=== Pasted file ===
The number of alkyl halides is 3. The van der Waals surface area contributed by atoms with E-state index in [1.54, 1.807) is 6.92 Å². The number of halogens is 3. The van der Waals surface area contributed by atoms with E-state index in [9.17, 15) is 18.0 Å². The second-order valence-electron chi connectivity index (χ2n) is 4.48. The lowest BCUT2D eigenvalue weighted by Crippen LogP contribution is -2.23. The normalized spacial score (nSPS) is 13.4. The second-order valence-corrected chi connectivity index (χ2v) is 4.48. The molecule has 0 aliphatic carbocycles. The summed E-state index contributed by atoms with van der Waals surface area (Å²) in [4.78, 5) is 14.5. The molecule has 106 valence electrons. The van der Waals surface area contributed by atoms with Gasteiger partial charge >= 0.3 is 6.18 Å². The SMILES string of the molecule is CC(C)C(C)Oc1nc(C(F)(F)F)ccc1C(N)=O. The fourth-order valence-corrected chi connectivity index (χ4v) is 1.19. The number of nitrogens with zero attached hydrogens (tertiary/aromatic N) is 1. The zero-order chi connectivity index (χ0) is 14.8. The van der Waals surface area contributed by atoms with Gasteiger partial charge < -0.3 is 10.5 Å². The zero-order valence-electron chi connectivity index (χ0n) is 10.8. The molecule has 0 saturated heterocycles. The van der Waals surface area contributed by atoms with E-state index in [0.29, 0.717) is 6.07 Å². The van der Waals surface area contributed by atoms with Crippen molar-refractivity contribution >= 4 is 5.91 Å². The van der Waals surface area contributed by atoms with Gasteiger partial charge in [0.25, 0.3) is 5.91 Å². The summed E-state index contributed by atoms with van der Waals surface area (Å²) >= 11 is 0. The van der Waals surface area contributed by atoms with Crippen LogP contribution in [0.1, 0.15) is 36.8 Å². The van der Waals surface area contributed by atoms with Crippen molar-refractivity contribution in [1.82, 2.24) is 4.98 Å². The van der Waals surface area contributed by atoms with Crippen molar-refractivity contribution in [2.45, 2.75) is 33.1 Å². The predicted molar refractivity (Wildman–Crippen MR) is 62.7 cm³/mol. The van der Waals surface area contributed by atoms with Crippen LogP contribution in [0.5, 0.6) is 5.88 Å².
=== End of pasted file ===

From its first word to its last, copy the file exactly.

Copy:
The number of alkyl halides is 3. The van der Waals surface area contributed by atoms with E-state index in [1.54, 1.807) is 6.92 Å². The number of halogens is 3. The van der Waals surface area contributed by atoms with E-state index in [9.17, 15) is 18.0 Å². The second-order valence-electron chi connectivity index (χ2n) is 4.48. The lowest BCUT2D eigenvalue weighted by Crippen LogP contribution is -2.23. The normalized spacial score (nSPS) is 13.4. The second-order valence-corrected chi connectivity index (χ2v) is 4.48. The molecule has 0 aliphatic carbocycles. The summed E-state index contributed by atoms with van der Waals surface area (Å²) in [4.78, 5) is 14.5. The molecule has 106 valence electrons. The van der Waals surface area contributed by atoms with Gasteiger partial charge >= 0.3 is 6.18 Å². The SMILES string of the molecule is CC(C)C(C)Oc1nc(C(F)(F)F)ccc1C(N)=O. The fourth-order valence-corrected chi connectivity index (χ4v) is 1.19. The number of nitrogens with zero attached hydrogens (tertiary/aromatic N) is 1. The zero-order chi connectivity index (χ0) is 14.8. The van der Waals surface area contributed by atoms with Gasteiger partial charge < -0.3 is 10.5 Å². The zero-order valence-electron chi connectivity index (χ0n) is 10.8. The molecule has 0 saturated heterocycles. The van der Waals surface area contributed by atoms with E-state index in [0.29, 0.717) is 6.07 Å². The van der Waals surface area contributed by atoms with Crippen molar-refractivity contribution >= 4 is 5.91 Å². The van der Waals surface area contributed by atoms with Gasteiger partial charge in [0.25, 0.3) is 5.91 Å². The summed E-state index contributed by atoms with van der Waals surface area (Å²) >= 11 is 0. The van der Waals surface area contributed by atoms with Crippen LogP contribution in [0.1, 0.15) is 36.8 Å². The van der Waals surface area contributed by atoms with Crippen molar-refractivity contribution in [1.82, 2.24) is 4.98 Å². The van der Waals surface area contributed by atoms with Crippen molar-refractivity contribution in [2.45, 2.75) is 33.1 Å². The predicted molar refractivity (Wildman–Crippen MR) is 62.7 cm³/mol. The van der Waals surface area contributed by atoms with Crippen LogP contribution in [0.5, 0.6) is 5.88 Å².